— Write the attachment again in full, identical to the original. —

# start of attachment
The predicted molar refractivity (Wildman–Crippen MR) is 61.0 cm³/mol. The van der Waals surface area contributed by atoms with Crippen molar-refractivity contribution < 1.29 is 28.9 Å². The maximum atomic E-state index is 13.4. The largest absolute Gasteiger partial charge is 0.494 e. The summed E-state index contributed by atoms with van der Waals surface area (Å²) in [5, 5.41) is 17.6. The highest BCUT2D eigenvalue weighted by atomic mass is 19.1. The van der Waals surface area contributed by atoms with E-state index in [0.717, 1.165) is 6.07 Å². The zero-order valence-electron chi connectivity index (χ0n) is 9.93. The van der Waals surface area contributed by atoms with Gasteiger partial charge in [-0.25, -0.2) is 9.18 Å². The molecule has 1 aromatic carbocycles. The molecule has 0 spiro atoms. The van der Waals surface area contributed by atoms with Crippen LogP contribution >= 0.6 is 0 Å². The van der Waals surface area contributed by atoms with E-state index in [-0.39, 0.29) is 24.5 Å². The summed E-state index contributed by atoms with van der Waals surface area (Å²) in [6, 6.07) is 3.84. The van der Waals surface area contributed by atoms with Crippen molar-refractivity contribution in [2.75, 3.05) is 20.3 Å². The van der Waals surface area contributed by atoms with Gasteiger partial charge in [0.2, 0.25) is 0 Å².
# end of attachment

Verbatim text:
The predicted molar refractivity (Wildman–Crippen MR) is 61.0 cm³/mol. The van der Waals surface area contributed by atoms with Crippen molar-refractivity contribution < 1.29 is 28.9 Å². The maximum atomic E-state index is 13.4. The largest absolute Gasteiger partial charge is 0.494 e. The summed E-state index contributed by atoms with van der Waals surface area (Å²) in [5, 5.41) is 17.6. The highest BCUT2D eigenvalue weighted by atomic mass is 19.1. The van der Waals surface area contributed by atoms with E-state index in [0.717, 1.165) is 6.07 Å². The zero-order valence-electron chi connectivity index (χ0n) is 9.93. The van der Waals surface area contributed by atoms with Gasteiger partial charge in [-0.25, -0.2) is 9.18 Å². The molecule has 1 aromatic carbocycles. The molecule has 0 spiro atoms. The van der Waals surface area contributed by atoms with Crippen LogP contribution >= 0.6 is 0 Å². The van der Waals surface area contributed by atoms with E-state index in [-0.39, 0.29) is 24.5 Å². The summed E-state index contributed by atoms with van der Waals surface area (Å²) in [6, 6.07) is 3.84. The van der Waals surface area contributed by atoms with Crippen molar-refractivity contribution in [2.75, 3.05) is 20.3 Å². The van der Waals surface area contributed by atoms with Gasteiger partial charge in [0.2, 0.25) is 0 Å².